In prison he launched his prolific career as a writer, publishing stories about criminals and prison life first in black newspapers and magazines, and then in Esquire. He would eventually write eighteen novels, two short-story collections, and a two-volume autobiography. Himes's first published book, If He Hollers Let Him Go (1945), was a loosely autobiographical social protest novel written in a naturalist mode and rooted in the crushing everydayness of institutional racism that he experienced firsthand as a Los Angeles shipyard worker during World War II. Himes's path to literary fame came on the heels of the critical failure of his second protest novel, The LonelyCrusade (1947), a searing critique of communist labor organizations. As Himes put it, "The whites rejected me, the blacks didn't want me. I felt like a man without a country, which in fact I was." In April 1953 he left America, joining Richard Wright, James Baldwin, and the thriving black American expatriate community in Paris. There, between 1957 and 1969, Himes wrote his "Harlem Domestic" detective novels for La Sèrie Noire, Marcel Duhamel's hard-boiled crime series at the prestigious French Press Gallimard. The ten-novel series transformed Himes into an international literary celebrity. After 1955 Himes only visited the United State twice, and briefly. In 1968 he settled in Spain with Leslie Packard, whom he married in the late seventies. Himes and Packard lived in Spain until his death in 1984.
Himes's sensationalistic "Harlem Domestic" series suited the expectations of his French readership perfectly. Here ontological absurdity and eroticized violence was the very existential terrain of black urban modernity, deformed by the dehumanizing pressure of America's systemic racism. With the quintessentially hard-boiled cops Coffin Ed Johnson and Grave Digger Jones as protagonists, the novels combine the familiar, stylized poses of noir masculinity with the saleable cool of urban blackness. The tight narratives are characterized by lurid sociological detail that often crosses into dreaminess and caricatural excess, highly fetishistic physical description, and a veritable catalogue of the bizarre sexual hijinks and erotic imbroglios of Harlem's black denizens.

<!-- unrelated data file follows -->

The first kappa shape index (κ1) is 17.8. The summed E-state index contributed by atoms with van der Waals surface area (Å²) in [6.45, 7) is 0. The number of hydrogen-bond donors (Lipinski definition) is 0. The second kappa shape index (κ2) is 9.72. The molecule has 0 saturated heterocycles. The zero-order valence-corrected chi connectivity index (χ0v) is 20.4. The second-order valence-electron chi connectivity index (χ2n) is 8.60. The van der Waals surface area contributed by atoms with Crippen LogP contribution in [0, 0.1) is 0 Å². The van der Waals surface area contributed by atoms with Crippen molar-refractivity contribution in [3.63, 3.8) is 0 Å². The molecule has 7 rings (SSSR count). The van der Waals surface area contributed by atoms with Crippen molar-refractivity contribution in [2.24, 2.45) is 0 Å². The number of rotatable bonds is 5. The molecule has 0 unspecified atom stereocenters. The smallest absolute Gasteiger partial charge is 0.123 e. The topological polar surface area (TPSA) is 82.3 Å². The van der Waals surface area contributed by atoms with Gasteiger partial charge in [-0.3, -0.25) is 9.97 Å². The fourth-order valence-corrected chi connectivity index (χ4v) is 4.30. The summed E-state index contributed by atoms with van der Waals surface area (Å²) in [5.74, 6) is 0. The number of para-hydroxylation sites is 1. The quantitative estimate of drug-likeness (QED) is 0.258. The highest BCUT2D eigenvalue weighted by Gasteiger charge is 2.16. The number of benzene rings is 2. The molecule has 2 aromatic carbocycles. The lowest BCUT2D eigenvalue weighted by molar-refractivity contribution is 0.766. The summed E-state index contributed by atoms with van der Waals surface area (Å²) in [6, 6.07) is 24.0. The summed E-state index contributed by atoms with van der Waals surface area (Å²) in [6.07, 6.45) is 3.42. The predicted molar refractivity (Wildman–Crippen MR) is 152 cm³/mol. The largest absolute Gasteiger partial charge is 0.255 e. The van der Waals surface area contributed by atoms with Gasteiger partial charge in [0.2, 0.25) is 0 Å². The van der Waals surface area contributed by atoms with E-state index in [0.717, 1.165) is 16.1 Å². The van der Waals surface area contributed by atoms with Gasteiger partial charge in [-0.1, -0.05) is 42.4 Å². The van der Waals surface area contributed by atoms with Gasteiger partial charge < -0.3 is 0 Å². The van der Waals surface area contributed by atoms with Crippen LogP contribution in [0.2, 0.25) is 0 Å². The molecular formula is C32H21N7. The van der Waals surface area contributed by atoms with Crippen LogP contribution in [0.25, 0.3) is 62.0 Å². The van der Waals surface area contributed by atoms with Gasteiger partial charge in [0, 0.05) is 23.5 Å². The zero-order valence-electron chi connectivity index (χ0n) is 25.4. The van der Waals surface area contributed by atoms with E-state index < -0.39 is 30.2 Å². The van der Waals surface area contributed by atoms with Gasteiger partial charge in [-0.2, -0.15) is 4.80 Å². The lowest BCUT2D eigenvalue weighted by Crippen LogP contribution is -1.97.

While catering to the prurient interests of his largely white readership (invited to slum in Harlem's libidinous cityscape), Himes's detective fiction, like his social protest fiction, investigates the circumscription of sexual relations and erotic life by racist ideologies whose fraught internalization produces the self-destructive affects of his characters. The hyperbolic sangfroid of his masculine protagonists dissolves into uncertainty, frustration, and simmering self-loathing. Or, alternatively, their seeming sexual self-possession erupts in fits of misogynistic rage—scenes of stereotyped racial and sexual performance whose violently choreographed scripts and often disastrous outcomes they are powerless to avoid. Often, Himes's fascination with the sexual "perversions" of Harlem conceals a real sympathy with erotic transgression, as is evident in his portrayal of the transvestite hustler, Goldy, in A Rage in Harlem (1957), the first novel in the series. And the stunning finale to the series, the experimental Blind Man with a Pistol (1969), offers a parodic critique of the masculinist ideologies of Black Power and its shrill rhetoric of self-mastery and purity.